“but what strikes you at this first reading is the disparity between her tone of comfortable and sedate fabulism and the shocking alterity she depicts. No matter how rumpty-tum her diction, nothing can domesticate the freakish Land of Topsy-Turvy, dilute the glacial awe of the Land of Ice and Snow, or still the fear invoked by the fucking Land of Smack—an entire world whose quiddity is pain. The weirdness of these settings makes Blyton indelibly part of the speculative-fiction tradition, and it’s through them that you’ll first start to realize that writers aren’t in full control of their creations.”
This also has been done to death. Virtually every answer you give will fail to clearly indicate which category a large number of books belong to. Familiar books mentioned that test the boundary conditions include Anne McCaffrey's "Dragon" series, Piers Anthony's "Apprentice Adept" series, STAR WARS, and anything that uses FTL. The most concise definition I've heard was given by John Clute in a radio broadcast 22 March 1997: " "Science fiction: the model is that it is a kind of story which argues from this world a kind of possible outcome. It's possibly an improbable outcome, but it is arguable. Fantasy essentially, as I have been seeing it, is a series of stories, self-coherent stories (a term we use, kind of a bad neologism to describe stories which as [it] were understand themselves as stories; they're told stories), that are set in worlds that are technically impossible, that we can't argue. We may believe in them, but we can't argue them."
A more complete listing of the borderline cases includes:
* Poul Anderson's "Operation" stories, in OPERATION CHAOS
* Piers Anthony's "Apprentice Adept" series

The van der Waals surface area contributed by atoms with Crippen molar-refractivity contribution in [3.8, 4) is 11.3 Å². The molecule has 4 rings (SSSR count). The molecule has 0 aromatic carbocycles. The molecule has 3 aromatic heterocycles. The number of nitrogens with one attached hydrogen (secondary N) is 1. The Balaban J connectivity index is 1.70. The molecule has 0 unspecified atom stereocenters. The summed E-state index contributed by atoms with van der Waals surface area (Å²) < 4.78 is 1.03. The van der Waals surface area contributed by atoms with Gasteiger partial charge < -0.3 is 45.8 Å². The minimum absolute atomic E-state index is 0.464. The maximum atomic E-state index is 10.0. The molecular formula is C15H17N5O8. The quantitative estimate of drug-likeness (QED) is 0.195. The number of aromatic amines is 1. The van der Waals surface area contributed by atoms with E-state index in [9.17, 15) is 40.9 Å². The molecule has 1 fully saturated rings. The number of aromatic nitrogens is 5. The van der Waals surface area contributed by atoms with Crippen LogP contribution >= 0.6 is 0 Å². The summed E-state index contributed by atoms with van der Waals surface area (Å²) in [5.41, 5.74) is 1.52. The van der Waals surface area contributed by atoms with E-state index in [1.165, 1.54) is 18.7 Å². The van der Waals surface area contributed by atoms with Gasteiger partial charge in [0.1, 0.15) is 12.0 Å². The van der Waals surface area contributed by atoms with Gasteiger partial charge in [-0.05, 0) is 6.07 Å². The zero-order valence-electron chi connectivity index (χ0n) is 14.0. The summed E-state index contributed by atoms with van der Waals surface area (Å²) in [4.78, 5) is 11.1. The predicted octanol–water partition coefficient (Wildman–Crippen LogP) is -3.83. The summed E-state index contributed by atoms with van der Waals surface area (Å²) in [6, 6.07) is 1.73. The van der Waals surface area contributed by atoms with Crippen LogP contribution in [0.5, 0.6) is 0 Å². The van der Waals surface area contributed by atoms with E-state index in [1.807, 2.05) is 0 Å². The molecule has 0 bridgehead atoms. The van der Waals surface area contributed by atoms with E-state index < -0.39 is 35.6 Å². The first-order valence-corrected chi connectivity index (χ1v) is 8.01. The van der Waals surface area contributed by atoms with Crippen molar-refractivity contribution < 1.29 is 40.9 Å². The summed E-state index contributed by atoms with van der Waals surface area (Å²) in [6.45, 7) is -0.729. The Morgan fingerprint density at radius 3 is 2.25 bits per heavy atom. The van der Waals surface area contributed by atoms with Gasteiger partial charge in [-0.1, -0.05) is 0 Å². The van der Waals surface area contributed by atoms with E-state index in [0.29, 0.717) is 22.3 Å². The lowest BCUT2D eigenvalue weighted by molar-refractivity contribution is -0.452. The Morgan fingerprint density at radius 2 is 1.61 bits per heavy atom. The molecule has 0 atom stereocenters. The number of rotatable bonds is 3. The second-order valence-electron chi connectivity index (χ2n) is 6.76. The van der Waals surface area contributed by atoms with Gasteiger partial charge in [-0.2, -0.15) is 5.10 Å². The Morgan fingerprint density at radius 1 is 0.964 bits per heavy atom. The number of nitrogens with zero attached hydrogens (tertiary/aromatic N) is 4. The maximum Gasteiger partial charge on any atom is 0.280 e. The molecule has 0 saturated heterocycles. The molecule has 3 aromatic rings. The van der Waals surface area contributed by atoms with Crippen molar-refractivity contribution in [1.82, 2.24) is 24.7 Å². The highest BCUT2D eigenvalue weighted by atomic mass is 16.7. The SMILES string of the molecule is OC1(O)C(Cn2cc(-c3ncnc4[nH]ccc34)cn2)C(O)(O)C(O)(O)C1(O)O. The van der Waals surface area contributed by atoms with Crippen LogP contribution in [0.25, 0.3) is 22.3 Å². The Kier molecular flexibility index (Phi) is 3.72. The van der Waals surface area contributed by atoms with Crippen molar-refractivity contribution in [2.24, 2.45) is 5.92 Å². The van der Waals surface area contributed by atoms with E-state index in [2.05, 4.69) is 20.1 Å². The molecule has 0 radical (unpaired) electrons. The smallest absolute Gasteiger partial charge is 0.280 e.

* James Blaylock's "Elfin Ship"
* Marion Zimmer Bradley's "Darkover" series
* David Brin's PRACTICE EFFECT
* Rick Cook's "Wizard's Bane" series
* L. Sprague de Camp & Fletcher Pratt"s "Incomplete Enchanter" series
* Charles de Lint's SVAHA
* C. S. Friedman's "Coldfire" series
* Lyndon Hardy's "Master of the Five Magics" series
* Robert A. Heinlein's MAGIC, INC.
* Rosemary Kirstein's STEERSWOMAN and THE OUTSKIRTER'S SECRET
* Julian May's "Pliocene Exile" series
* Anne McCaffrey's "Dragonrider" series
* Walter M. Miller's CANTICLE FOR LEIBOVITZ
* James Morrow's THIS IS THE WAY THE WORLD ENDS
* Kristine Kathryn Rusch's ALIEN INFLUENCES
* Robert Silverberg's "Majipoor" series
* Christopher Stasheff's "Warlock" series
* Michael Swanwick's IRON DRAGON'S DAUGHTER
* Sheri Tepper's "The World of the True Game" books
* Lawrence Watt-Evans's "Three Worlds" series
* Lawrence Watt-Evans's CYBORG AND THE SORCERERS and THE WIZARD AND THE WAR MACHINE
* Walter Jon Williams's METROPOLITAN and CITY ON FIRE
* Gene Wolfe's "Book of the New Sun"
* Roger Zelazny's LORD OF LIGHT
* (anything with faster-than-light (FTL) travel, time travel, parallel worlds/universes, psionics, or shoddy science)
(Often someone suggests that fantasy and science fiction can be easily divided and this list is brought up, the original poster responds by saying they haven't read any of these so they can't say which category they go in. This is not likely to convince people that such a division is possible. :-) )
It's Science Fiction, if, presuming technical competence on the part of the writer, he genuinely believes it could happen. Otherwise, it's FANTASY.
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